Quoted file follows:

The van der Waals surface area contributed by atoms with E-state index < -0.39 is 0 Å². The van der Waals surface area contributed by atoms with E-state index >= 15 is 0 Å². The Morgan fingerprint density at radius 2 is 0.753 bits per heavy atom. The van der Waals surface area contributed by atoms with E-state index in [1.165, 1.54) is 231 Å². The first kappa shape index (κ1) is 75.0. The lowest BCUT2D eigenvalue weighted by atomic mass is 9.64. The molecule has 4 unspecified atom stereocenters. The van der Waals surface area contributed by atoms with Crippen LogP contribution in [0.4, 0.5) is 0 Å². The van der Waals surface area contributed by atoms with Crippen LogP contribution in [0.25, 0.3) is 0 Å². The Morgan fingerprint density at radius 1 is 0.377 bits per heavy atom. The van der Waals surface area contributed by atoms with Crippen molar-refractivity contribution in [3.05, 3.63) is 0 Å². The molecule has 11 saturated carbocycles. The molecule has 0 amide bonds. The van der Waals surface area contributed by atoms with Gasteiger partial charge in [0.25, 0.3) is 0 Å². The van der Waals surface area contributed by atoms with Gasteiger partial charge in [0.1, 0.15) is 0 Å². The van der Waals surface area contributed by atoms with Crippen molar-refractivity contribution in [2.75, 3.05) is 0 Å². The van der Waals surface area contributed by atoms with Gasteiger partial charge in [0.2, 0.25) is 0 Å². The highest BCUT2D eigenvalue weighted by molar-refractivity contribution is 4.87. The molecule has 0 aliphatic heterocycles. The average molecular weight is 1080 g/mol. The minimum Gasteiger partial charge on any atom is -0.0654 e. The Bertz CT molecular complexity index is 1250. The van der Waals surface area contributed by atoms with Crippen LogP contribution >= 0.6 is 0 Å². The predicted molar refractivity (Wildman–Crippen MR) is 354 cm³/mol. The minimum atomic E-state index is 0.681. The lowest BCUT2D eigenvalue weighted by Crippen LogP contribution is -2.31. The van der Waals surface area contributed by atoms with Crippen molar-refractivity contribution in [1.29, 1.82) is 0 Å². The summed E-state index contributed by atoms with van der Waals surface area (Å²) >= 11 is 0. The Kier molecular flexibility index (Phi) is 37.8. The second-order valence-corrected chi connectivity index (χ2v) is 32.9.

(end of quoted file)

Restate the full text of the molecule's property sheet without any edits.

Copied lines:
The van der Waals surface area contributed by atoms with E-state index < -0.39 is 0 Å². The van der Waals surface area contributed by atoms with E-state index >= 15 is 0 Å². The Morgan fingerprint density at radius 2 is 0.753 bits per heavy atom. The van der Waals surface area contributed by atoms with E-state index in [1.165, 1.54) is 231 Å². The first kappa shape index (κ1) is 75.0. The lowest BCUT2D eigenvalue weighted by atomic mass is 9.64. The molecule has 4 unspecified atom stereocenters. The van der Waals surface area contributed by atoms with Crippen LogP contribution in [0.4, 0.5) is 0 Å². The van der Waals surface area contributed by atoms with Crippen LogP contribution in [0.25, 0.3) is 0 Å². The Morgan fingerprint density at radius 1 is 0.377 bits per heavy atom. The van der Waals surface area contributed by atoms with Crippen molar-refractivity contribution in [3.05, 3.63) is 0 Å². The molecule has 11 saturated carbocycles. The molecule has 0 amide bonds. The van der Waals surface area contributed by atoms with Gasteiger partial charge in [0.25, 0.3) is 0 Å². The van der Waals surface area contributed by atoms with Gasteiger partial charge in [0.1, 0.15) is 0 Å². The van der Waals surface area contributed by atoms with Crippen molar-refractivity contribution in [2.75, 3.05) is 0 Å². The van der Waals surface area contributed by atoms with Gasteiger partial charge in [0.2, 0.25) is 0 Å². The highest BCUT2D eigenvalue weighted by molar-refractivity contribution is 4.87. The molecule has 0 aliphatic heterocycles. The average molecular weight is 1080 g/mol. The minimum Gasteiger partial charge on any atom is -0.0654 e. The Bertz CT molecular complexity index is 1250. The van der Waals surface area contributed by atoms with Crippen LogP contribution >= 0.6 is 0 Å². The predicted molar refractivity (Wildman–Crippen MR) is 354 cm³/mol. The minimum atomic E-state index is 0.681. The lowest BCUT2D eigenvalue weighted by Crippen LogP contribution is -2.31. The van der Waals surface area contributed by atoms with Crippen molar-refractivity contribution in [1.29, 1.82) is 0 Å². The summed E-state index contributed by atoms with van der Waals surface area (Å²) >= 11 is 0. The Kier molecular flexibility index (Phi) is 37.8. The second-order valence-corrected chi connectivity index (χ2v) is 32.9.